Disruptive thinker that he is, Demna Gvasalia switched things up again, opting to show Balenciaga’s summer 2021 pre-collection instead of what would have been the main “runway” collection. He also used the video format instead of an immersive physical experience while ramping up his eco efforts, with 93.5 percent of solid-colored fabrics either upcyled or certified sustainable, and 100 percent of the prints certified sustainable.
Design is also a sustainability consideration, and many of the outfits hurtling through the rain-slicked streets of Paris after dark (models maintained their urgent catwalk gait) are unisex and one size, which “will diminish the environmental impact of a gendered production model,” according to the press notes.
The designer also reprised his hefty overcoats, roomy shirts with extra-long sleeves, track jackets, loose dresses and even hoodies, here in a leaner fit and stamped Paris Fashion Week in a generic font.
“Oversize and hoodies and many other things in this collection are part of a Demna fashion vocabulary, and they will stay there as long as I feel the relevance of those codes,” Gvasalia said in an e-mail exchange after the show. “There will always be hoodies as long as people wear them. There are good hoodies and bad hoodies out there and to succeed in making a good one is as much of a dressmaker’s skill as it is to fit a sleeve head into the armhole of a tailored jacket.”
The clothes felt more approachable and wearable, with subversiveness and Gvasalia’s wry humor coming through in the styling. He tossed major sparkly jewelry on oversize sweatsuits, glammed up pool slides with heels, and everyone wore sunglasses at night as the Corey Hart hit of that name, revved up by BFRND, fueled the video’s momentum.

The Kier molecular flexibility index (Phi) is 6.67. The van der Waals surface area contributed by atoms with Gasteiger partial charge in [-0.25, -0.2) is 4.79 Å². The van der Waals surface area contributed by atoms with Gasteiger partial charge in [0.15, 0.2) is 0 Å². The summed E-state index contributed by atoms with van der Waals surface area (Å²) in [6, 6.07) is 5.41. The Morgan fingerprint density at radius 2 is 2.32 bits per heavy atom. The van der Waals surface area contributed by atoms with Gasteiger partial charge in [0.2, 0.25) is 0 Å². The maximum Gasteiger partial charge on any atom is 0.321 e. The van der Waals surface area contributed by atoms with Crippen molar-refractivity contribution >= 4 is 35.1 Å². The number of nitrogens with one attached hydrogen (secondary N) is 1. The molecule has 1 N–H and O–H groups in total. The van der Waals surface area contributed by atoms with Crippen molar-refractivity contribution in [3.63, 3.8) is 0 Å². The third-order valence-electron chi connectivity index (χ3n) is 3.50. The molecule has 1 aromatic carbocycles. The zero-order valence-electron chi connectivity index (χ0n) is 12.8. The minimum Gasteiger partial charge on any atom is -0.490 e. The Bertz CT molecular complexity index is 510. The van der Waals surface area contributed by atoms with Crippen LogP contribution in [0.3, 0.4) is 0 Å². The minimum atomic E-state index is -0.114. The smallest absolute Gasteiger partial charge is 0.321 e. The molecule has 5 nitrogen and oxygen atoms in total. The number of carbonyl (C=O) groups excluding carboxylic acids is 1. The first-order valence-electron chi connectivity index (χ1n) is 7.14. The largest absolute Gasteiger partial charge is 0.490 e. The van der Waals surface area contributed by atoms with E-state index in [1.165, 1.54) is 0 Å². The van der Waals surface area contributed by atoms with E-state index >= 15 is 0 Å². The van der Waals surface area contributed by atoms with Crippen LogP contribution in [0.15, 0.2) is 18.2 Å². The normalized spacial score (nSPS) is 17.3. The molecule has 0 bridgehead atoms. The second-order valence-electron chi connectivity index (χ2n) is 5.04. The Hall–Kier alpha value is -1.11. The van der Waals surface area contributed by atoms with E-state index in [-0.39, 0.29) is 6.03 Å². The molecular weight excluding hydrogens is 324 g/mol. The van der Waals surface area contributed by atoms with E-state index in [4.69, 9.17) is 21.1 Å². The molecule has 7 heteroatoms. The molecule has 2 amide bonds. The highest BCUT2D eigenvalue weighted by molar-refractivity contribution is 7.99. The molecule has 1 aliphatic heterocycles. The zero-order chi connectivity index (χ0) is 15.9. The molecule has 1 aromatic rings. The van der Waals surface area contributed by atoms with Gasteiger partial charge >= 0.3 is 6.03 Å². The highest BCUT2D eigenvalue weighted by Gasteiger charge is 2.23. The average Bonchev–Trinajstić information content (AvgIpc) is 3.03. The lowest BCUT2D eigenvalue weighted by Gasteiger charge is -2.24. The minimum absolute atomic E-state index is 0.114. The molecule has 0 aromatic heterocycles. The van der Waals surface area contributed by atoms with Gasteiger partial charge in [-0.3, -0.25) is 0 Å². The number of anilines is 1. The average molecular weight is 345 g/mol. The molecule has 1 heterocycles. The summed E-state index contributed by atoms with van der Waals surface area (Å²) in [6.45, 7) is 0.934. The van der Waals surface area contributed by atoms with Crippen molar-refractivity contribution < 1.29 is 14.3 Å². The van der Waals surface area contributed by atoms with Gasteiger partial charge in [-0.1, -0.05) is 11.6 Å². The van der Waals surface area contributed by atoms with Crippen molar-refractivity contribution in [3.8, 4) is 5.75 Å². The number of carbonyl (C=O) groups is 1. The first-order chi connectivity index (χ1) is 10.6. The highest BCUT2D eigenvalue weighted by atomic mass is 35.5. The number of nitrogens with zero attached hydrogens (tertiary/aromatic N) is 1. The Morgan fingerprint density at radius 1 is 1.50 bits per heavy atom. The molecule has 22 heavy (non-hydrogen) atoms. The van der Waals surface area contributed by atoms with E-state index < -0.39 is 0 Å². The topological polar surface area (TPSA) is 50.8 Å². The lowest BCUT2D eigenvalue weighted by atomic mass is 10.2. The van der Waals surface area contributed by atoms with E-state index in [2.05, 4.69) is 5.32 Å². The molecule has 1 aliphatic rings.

The designer said he wanted an earworm of a song, and “also I loved the idea of wearing sunglasses at night. It is such an absurd thing to do, but so undeniably ‘fashion.'”
In an interview last month with WWD, Gvasalia recounted how coronavirus lockdown rekindled his love of clothes, and the fun of dressing up. This led him to relinquish his recent focus on themed collections, while not returning to the dry laundry lists of garments he drew up when he first arrived at the helm of Balenciaga in 2015. His new approach is more intuitive “and my instincts told me to design the garments that evoke desire to be worn and feel easy, cool and stylish in.”
This pre-collection sprang partly from imagining what fashion might be like in 2030 in a conceptual way, and he said this idea would also inform his main fall collection, which will be unveiled in December, format TBD.
“Fashion in a decade is about upcycling, recycling, modern craftsmanship, non-disposable and nonseasonal clothes,” Gvasalia said, explaining that some of the looks whisking over bridges and through dark tunnels were “aged and super destroyed” as if they had been worn for years.
“I like the idea of finding poetry in the long-term love affair between the garment and the wearer,” he said. “I think the future will inevitably bring us to this way of consuming and cherishing clothes and turning them into new clothes instead of throwing them away.”